Known for its sleek design, Juul became the fastest company ever to reach a valuation of $ 10 billion, according to Wright. He added that the company holds over 60% of the market and that 97% of minors’ vaping is done with flavored pods like mango or creme brulee.
Participation in the class action lawsuit was discussed for the Provo School District at its board meeting on June 8th. The hearing included a statement on vaping presented to the board and information on the specific health risks. Shinoff, who led the class, told board members that Juul does not fully educate customers about the nicotine levels of their products. He claims that each Juul pod is the equivalent of two packs of cigarettes.
“This is a $ 10 billion company not paying for the damage it causes. This is a chance for this school district and the others to get the resources they need to have vapor detectors, consultants, and other resources to slow and stop this growing epidemic as much as possible ” said Rod Andreason, attorney at Kirton McConkie, stop in his presentation to the school board.
The steam detectors were specifically mentioned by Shinoff to the Provo School Board. The goal would be to get the devices valued at $ 3,000-5,000 in classrooms, bathrooms, and hallways. They work by detecting chemical changes in the air. School districts across the country have used steam detectors with varying degrees of success, according to Wired.
In the 2019 SHARP survey conducted by the Utah Department of Human Services, about 16% of 12th grade students in Utah said they vaped in the past 30 days. About 2.3% of students in the same class reported smoking cigarettes.
Attorneys in the prosecution case are paid a contingency fee. According to Andreason, the payment would come from a possible clawback to Frantz Law Group and other lawyers. “If nothing is restored, nothing is paid for,” he said.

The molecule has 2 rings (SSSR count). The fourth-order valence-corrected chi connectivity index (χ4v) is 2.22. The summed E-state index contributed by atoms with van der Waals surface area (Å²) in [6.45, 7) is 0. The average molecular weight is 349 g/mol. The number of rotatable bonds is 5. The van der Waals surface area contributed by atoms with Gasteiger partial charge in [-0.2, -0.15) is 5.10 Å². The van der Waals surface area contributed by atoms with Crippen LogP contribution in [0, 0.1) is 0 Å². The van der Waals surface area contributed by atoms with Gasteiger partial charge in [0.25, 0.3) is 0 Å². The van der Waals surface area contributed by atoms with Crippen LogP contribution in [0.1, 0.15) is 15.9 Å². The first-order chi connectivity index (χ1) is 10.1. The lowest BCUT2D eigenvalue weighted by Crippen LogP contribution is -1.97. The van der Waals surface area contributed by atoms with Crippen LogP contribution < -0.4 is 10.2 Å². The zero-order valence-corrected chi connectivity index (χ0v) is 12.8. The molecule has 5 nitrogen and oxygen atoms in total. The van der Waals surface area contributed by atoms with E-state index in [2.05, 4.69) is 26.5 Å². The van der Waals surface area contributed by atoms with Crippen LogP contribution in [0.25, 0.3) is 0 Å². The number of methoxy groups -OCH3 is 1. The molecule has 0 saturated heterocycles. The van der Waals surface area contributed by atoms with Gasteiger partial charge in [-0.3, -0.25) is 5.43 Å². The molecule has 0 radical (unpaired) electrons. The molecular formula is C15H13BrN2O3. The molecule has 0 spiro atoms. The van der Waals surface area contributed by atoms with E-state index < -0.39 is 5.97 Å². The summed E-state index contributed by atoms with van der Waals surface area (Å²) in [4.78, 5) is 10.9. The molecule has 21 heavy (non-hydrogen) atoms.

In April, Judge Orrick approved the inclusion of RICO claims in today’s lawsuit against Juul. RICO, the Racketeer Influenced and Corrupt Organizations Act, has been used in criminal and civil trials to increase sentences for defendants. Juul is partially owned by Altria Group, the parent company of Philip Morris USA, which was held liable under the RICO Act in 2006 for hiding the health risks of smoking.
The company did not respond to a request for a specific comment, but added a statement on its website regarding the use of the products by minors.
“No minor should consume JUUL products or nicotine in any form. US data shows unacceptable underage usage rates of our products. We are working to reverse this trend by focusing on restricting access to our products and making our products less attractive. “
Shinoff told the Ogden School Board he expected the class to nearly quadruple by the end of the summer.
Towards the end of the attorneys’ presentation, Nancy Blair, a member of the Ogden School Board, told her colleagues about discussions with her granddaughters about how long students go vaping in class – everything from hiding vape pens in their sleeves to squeezing the clouds of vapor under their desks.
“I was just amazed. They said, ‘No, it happens every day, in every class,’ ”she said. “We have a problem.”
You can reach reporter Harrison Epstein at [email protected] Follow him on Twitter at @harrisonepstein.